An announcement last week that the State of Texas is working with the City of Austin to redevelop the long-suffering state office complex known as the Hobby Building, located on a full downtown Austin block at 333 Guadalupe Street, was barely news — the building lost its population of state employees for greener, less rat-infested pastures at the Capitol Complex last year, and once fences went up around the vacant site we went ahead and eulogized the misunderstood structure nine months ago.
Long story short, the Hobby Building was a genuinely forward-thinking piece of architecture that never quite received a fair shake during its 37-year lifespan due to the bad timing of the project’s completion in 1986 with the financial challenges of that era’s Savings and Loan Crisis, and the state’s purchase of the complex out of foreclosure in 1990 resulted in three decades of deferred maintenance transforming the building into the public laughingstock it is today. “Rats!” is what you might say.
But what was interesting about last week’s joint announcement by the Texas General Land Office and Austin Mayor Kirk Watson was the assertion that the Hobby site would be redeveloped as workforce housing, which in Austin is a buzzword typically used to describe residential development priced at rates affordable to households earning between 60 and 100 percent of the metro’s Median Family Income — in 2023, that translates to an individual earning between $49,080 and $85,600 per year; or a household of four earning between $70,080 and $122,300 per year.
We have to wonder about the economics of this concept, since building a market-rate project at such a valuable site would generate more funds that could in turn create considerably more affordable units on less expensive land elsewhere — but the equity issue of including on-site affordable units in downtown projects rather than building them somewhere out in the sprawl is also a concern when we’re talking about affordable income targets that could house teachers, nurses, and service industry workers employed in the central city. Here’s an excerpt from the mildly goofy General Land Office press release, which might raise your eyebrows a couple of times:
Austin — Today, Texas Land Commissioner Dawn Buckingham, M.D. announced the General Land Office’s (GLO) historic undertaking to transform the Hobby Building into substantial workforce housing. Commissioner Buckingham was joined by Austin Mayor Kirk Watson as she presented the GLO’s solicitation for this momentous endeavor. The state office building, located at 333 Guadalupe Street, will hopefully provide additional amenities that downtown residents need such as childcare, parking and retail spaces.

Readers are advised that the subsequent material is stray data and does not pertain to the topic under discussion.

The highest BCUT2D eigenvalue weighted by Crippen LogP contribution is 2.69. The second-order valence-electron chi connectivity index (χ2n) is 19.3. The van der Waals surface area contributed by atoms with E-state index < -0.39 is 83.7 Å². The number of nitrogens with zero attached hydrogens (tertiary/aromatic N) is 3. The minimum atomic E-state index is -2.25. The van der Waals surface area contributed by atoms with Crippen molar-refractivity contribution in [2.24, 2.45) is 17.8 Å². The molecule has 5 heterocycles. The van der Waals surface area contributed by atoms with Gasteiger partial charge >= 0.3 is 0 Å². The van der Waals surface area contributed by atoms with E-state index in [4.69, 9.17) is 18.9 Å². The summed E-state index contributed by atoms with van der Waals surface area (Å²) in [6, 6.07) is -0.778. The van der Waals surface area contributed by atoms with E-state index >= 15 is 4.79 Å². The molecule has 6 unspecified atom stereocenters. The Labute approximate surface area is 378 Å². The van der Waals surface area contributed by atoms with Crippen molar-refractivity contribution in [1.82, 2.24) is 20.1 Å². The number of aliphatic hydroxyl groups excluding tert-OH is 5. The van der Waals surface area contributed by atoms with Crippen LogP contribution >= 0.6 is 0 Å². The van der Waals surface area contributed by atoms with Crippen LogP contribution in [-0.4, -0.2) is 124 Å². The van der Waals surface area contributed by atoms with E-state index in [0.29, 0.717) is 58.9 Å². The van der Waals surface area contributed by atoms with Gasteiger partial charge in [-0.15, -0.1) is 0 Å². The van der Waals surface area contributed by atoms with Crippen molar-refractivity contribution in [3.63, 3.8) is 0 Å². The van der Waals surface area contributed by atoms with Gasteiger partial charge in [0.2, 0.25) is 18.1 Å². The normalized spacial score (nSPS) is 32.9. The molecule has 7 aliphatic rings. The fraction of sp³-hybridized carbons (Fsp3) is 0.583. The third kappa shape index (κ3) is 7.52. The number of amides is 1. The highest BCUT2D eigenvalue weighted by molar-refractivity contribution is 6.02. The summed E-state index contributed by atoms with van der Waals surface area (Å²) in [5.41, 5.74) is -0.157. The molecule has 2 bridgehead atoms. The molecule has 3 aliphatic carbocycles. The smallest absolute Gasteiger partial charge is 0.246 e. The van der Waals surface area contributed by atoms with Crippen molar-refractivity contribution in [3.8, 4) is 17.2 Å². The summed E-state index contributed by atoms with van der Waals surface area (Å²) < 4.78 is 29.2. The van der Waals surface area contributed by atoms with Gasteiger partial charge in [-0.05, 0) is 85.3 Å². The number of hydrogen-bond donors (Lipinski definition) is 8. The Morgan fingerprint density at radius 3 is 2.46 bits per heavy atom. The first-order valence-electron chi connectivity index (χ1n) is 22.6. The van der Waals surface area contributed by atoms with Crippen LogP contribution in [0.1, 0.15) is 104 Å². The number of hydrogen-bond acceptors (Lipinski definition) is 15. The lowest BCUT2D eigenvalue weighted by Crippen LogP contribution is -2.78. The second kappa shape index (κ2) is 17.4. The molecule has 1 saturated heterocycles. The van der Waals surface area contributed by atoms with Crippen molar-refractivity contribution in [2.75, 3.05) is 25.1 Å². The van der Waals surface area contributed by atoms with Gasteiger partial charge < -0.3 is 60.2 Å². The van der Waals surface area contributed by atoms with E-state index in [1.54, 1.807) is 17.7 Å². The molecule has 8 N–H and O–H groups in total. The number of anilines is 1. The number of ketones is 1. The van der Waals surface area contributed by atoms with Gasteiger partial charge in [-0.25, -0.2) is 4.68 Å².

“I have one metric by which we at the General Land Office take action and judge our success: serve the people you are supposed to serve and do it well. That is why I am pleased to present qualified investors and developers with a unique opportunity to collaborate with the GLO on the historic redevelopment of the Hobby Building into workforce housing for Austin families,” said Commissioner Buckingham. “Anytime the state can come together with the City of Austin and work collaboratively for the benefit of its residents, we all win. This project will seek to serve those who provide critical services to the community, including our hardworking teachers, steadfast police officers, valiant firefighters, dedicated government workers and many crucial healthcare providers.”
— State of Texas General Land Office
Mega-brokerage CBRE is offering the Hobby site to investors and developers on behalf of the state, and the firm has cooked up some marketing materials that show the tremendous potential of the property — it’s a full block completely unencumbered by Capitol View Corridors or other constraints, and could support nearly 2 million square feet of mixed-use development according to these concepts, which show off an eye-popping supertall building containing more than 100 floors:
The size and location of the property offer a unique opportunity to develop a mixture of high quality uses on the site. While the owner is interested in all offers from qualified developers, there is a specific interest in providing transformational workforce housing within the overall project. The owner will consider more creative transaction structures, such as a joint venture partnership, to help achieve a higher level of workforce housing within the project.
The presence of a hotel, office space, and retail in the concept seen above could presumably help subsidize its unknown quantity of affordable housing units, although it’s hard to imagine any developer pitching office space in a plan for the site anytime soon. If anything, the new Hobby partnership just offers more questions. How many affordable units could this site support? How can we stop a project here from having 16 floors of above-ground parking? Can we find new homes for all the rats?